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Author Topic: Quick suggestion on approaching this problem  (Read 2679 times)
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That's the problem then. There is no way that a serial port sending ASCII codes can convey information about how long a key was pressed. I think a Leonardo could do it, because I believe it can emulate a USB PC keyboard, for which the up- and down-codes are sent separately.

Problem with that is that the Leonardo doesn't have enough analog pins.

Do you know how I can fix the issue where your code works flawlessly in the serial monitor but starts glitching when I turn on aac keys?

Not without using a Leonardo or other device that can emulate a keyboard that returns scan codes. How many analog inputs do you need, and why? The Leonardo has 12, and you can add more using an external ADC or analog multiplexer.
That's the problem then. There is no way that a serial port sending ASCII codes can convey information about how long a key was pressed. I think a Leonardo could do it, because I believe it can emulate a USB PC keyboard, for which the up- and down-codes are sent separately.

Problem with that is that the Leonardo doesn't have enough analog pins.

Do you know how I can fix the issue where your code works flawlessly in the serial monitor but starts glitching when I turn on aac keys?

Not without using a Leonardo or other device that can emulate a keyboard that returns scan codes. How many analog inputs do you need, and why? The Leonardo has 12, and you can add more using an external ADC or analog multiplexer.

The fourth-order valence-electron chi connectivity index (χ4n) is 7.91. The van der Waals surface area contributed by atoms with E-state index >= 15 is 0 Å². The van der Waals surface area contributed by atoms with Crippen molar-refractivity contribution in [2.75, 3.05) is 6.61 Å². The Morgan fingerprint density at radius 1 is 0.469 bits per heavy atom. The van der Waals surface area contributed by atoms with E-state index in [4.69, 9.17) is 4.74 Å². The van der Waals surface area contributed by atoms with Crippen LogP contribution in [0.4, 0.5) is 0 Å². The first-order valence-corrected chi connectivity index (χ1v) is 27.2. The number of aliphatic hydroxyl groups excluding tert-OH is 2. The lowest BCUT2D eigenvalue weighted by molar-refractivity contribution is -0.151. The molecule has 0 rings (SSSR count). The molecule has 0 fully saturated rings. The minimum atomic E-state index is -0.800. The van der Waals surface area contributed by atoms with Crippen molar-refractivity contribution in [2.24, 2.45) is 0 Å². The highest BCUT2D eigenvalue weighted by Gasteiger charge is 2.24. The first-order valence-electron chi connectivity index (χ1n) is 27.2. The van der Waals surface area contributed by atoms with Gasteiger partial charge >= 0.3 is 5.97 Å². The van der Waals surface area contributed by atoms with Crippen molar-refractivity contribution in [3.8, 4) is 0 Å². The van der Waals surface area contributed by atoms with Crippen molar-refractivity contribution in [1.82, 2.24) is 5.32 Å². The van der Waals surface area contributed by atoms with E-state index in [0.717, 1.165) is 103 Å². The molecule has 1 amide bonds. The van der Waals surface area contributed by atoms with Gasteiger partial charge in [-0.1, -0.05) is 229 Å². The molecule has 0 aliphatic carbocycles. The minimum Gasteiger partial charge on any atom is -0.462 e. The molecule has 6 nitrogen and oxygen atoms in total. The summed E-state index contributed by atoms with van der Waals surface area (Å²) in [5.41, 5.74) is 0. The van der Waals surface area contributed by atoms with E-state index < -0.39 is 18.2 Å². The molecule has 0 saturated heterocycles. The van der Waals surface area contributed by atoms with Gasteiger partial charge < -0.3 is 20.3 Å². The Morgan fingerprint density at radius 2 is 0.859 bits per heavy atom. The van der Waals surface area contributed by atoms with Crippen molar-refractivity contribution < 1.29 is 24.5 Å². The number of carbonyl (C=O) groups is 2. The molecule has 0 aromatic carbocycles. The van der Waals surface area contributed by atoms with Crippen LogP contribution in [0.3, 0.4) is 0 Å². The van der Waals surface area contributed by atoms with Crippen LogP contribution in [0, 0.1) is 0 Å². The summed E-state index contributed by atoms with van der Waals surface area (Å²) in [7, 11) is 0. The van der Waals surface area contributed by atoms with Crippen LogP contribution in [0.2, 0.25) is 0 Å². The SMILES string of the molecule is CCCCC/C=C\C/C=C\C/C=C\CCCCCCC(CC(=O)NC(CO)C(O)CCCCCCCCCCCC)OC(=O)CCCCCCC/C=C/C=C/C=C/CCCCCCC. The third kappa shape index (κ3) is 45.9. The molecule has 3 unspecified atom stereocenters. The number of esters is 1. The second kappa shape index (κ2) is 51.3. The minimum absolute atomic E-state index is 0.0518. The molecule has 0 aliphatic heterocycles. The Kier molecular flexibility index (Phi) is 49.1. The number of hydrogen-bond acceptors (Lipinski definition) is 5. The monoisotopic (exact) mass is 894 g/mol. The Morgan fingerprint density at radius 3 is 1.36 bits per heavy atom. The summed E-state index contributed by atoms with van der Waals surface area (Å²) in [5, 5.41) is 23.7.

I'm just wondering because it has that same issue when using it to print the letter a in a word document. 

I need 13 analog pins.  I want to go one full octave from c to c
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Hofstadter's Law: It always takes longer than you expect, even when you take into account Hofstadter's Law.
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Why are you using analog pins, when it looks to me that you only need to detect whether a note is pressed or not?
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Why are you using analog pins, when it looks to me that you only need to detect whether a note is pressed or not?

I initially tried using the digital route and was noticing it was rather unstable.

But you are correct all I need to detect is on or off
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Given that your threshold was 830 out of 1024 and you register a key press if the value is above threshold, I deduce that you are using pulldown pullup resistors, and that to use digital inputs, you need to decrease increase their value by a factor of about 4. If the Arduino by itself doesn't give good results using digital inputs, you could pass the signals through 74HC14 hex inverters first.

btw I've never used a Leonardo, but I understand that it can emulate a PC keyboard via the USB port.

[EDIT: corrected the above, on the assumption that interrupting a light beam causes a note to sound.]
« Last Edit: January 04, 2013, 07:19:41 pm by dc42 » Logged

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